get our exclusive in depth, reporting when you want it. a global perspective wherever you are. the major headlines in context. mashable says... you'll never miss the latest news >> they will continue looking for suvivors... >> the potential for energy production is huge... >> no noise, no clutter, just real reporting. the new al jazeera america mobile app, available for your apple and android mobile device. download it now >> president obama is now the fourth sitting president to visit native american land. he visited the reservation that borders north and south dakota. after a 38 year, the native american tribe is celebrating
victory in their state. >> reporter: in the mountains of new york a healing of the earth. the tribe had called these mountains home for thousands of years. but they have been fighting for decades to have thousands of tons of pollution cleaned up by one of the biggest car manufacturers in the world. from 1955 to 1980 ford motor company built more than 6 million cars at its plant i nearby. but with large scale production came large scale pollution. and in the 60's and 70 arsenal, ford dumped paint containing lead, arsenic and other chemicals. >> we pushed ford motor company very hard to come to the table with us and after many years of working back and forth they did agree to come in and remediate the site. >> ford motor company paid more than $50 million to remove 42,000 tons of toxic soil from
this site alone. now the tribe wants ford to use this as a model for how it removes the rest of the toxic sludge. [♪ singing ] >> reporter: ford has agreed, we know about their words. we have to make their words come real. they have agreed to a medicine garden at every site that gets completely remediated. >> reporter: ford tells it has no plans to build other medicine gardens but it has been working cooperatively with the epa for a final remediation plan. it's not yet under way and the tribe fears time is running out. many tribe members have cancer and other health problems that they contribute to the sludge. >> i would say we easily lost 30% of our elders. the corporation, namely ford at this point, has robbed us of our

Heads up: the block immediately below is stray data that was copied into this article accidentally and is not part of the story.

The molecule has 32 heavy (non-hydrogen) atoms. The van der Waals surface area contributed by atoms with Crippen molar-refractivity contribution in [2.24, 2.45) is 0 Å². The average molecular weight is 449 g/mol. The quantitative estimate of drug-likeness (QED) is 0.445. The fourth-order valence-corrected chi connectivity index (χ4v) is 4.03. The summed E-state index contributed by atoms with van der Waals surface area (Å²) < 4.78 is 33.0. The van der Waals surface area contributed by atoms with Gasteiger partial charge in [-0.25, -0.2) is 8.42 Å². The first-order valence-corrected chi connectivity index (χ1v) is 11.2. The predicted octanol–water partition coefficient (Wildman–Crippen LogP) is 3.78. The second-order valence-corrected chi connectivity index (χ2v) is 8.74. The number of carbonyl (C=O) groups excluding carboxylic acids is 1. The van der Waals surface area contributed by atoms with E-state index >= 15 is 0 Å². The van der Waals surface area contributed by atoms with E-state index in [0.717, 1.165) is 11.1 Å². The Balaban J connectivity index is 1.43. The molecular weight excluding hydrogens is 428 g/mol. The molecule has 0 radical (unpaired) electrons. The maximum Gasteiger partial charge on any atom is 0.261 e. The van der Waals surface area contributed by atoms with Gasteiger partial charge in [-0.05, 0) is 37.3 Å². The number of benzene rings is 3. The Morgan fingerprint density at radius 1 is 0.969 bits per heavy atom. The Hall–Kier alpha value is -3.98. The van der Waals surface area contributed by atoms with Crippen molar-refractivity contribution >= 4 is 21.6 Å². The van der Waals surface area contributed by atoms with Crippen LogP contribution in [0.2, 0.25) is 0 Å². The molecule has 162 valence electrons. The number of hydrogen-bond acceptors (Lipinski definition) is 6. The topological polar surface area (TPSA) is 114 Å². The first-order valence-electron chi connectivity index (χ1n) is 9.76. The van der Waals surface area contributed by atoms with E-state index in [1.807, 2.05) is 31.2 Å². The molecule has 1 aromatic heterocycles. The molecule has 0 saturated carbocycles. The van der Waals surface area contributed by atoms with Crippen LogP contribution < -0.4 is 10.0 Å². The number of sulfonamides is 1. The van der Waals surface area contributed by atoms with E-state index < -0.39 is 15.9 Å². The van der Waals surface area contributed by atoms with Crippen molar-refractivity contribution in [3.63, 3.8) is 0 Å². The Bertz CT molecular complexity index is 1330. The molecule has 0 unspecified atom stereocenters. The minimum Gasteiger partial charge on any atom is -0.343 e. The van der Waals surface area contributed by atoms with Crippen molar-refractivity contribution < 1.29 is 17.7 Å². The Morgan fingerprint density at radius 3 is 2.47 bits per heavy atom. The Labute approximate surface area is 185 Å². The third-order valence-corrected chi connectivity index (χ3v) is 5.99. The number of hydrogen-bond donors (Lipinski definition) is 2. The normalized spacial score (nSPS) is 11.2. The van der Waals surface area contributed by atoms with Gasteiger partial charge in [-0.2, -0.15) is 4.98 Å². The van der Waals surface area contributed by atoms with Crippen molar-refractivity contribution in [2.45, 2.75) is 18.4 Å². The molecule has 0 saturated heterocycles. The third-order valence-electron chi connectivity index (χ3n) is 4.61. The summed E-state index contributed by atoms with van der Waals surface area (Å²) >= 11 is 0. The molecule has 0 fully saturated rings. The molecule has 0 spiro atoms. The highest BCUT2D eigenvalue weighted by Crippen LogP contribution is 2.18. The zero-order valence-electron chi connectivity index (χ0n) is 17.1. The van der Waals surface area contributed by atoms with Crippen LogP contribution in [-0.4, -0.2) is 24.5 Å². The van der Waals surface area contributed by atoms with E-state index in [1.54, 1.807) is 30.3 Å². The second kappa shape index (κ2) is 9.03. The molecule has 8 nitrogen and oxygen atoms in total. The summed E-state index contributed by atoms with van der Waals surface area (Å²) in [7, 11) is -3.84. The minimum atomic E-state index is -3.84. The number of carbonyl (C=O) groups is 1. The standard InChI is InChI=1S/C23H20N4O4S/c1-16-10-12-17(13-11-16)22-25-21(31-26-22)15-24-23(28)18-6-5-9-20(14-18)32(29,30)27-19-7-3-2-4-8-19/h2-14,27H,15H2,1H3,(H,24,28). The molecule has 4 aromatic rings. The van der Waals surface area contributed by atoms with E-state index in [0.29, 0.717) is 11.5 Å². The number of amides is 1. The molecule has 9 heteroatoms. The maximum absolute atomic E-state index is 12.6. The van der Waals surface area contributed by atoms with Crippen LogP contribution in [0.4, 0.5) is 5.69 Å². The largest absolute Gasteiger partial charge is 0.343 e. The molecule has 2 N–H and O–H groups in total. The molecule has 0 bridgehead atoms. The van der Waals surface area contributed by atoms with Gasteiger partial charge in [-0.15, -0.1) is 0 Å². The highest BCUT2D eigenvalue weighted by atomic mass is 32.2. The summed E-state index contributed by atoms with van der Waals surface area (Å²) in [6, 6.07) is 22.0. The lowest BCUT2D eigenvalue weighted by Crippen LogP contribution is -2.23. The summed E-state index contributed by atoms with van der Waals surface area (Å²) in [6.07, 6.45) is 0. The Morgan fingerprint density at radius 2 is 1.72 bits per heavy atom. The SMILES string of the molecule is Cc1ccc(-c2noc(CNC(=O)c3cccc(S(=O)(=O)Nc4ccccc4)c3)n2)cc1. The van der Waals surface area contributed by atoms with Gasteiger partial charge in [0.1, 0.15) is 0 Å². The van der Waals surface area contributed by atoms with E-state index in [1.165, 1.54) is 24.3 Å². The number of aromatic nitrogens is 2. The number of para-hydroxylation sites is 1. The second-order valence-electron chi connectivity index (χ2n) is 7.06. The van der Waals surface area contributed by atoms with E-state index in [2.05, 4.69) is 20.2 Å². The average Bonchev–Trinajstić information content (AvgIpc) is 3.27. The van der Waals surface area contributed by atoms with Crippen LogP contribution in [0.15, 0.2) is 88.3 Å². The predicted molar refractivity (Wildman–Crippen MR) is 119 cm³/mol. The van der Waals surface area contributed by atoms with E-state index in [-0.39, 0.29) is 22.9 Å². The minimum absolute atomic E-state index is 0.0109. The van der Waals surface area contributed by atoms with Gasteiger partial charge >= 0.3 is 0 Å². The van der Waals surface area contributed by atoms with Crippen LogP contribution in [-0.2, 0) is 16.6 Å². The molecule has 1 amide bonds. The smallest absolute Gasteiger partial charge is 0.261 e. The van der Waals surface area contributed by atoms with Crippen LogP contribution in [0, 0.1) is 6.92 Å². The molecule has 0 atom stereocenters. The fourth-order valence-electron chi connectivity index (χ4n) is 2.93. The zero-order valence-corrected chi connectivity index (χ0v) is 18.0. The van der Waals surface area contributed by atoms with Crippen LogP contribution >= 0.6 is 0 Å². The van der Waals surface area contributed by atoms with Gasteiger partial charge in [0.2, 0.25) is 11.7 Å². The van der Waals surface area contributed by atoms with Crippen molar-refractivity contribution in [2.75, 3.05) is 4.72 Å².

elders. >> reporter: the tribe is pushing for a comprehensive health study. >> quite frankly i don't think the new york city department of health has been stepping up to the table to deal with this. we can categorize the affect since the initial deposits of really toxic material here. >> they believe the healing cannot truly begin until ford takes responsibility of the health problems. >> ford can never take back what it cost us. we lost a lot. we've lost family members and that was our price. >> reporter: decades later the tribe said it continues to pay a heavy price for ford's pollution. al jazeera, new york.
>> well, as spring winds down there is a possibility of severe weather in the national forecast for today and eboni deon joins us now with the latest on that. >> reporter: that's right, morgan, it's going to be an active day across parts of the midwest where right now it's mainly all rain. we've had a few isolated receiver thunderstorm warnings. really the bulk of the rain has been across minnesota. we started off dry, and seeing that rain coming down it's going to continue to be the trend. in the later hours of the day we could be dealing with thunderstorms. and we'll see that all the way down to lubbock texas. home had a, lincoln, we're watching for very large hail as well as isolated tornadoes. as for the timing of all of them we'll see conditions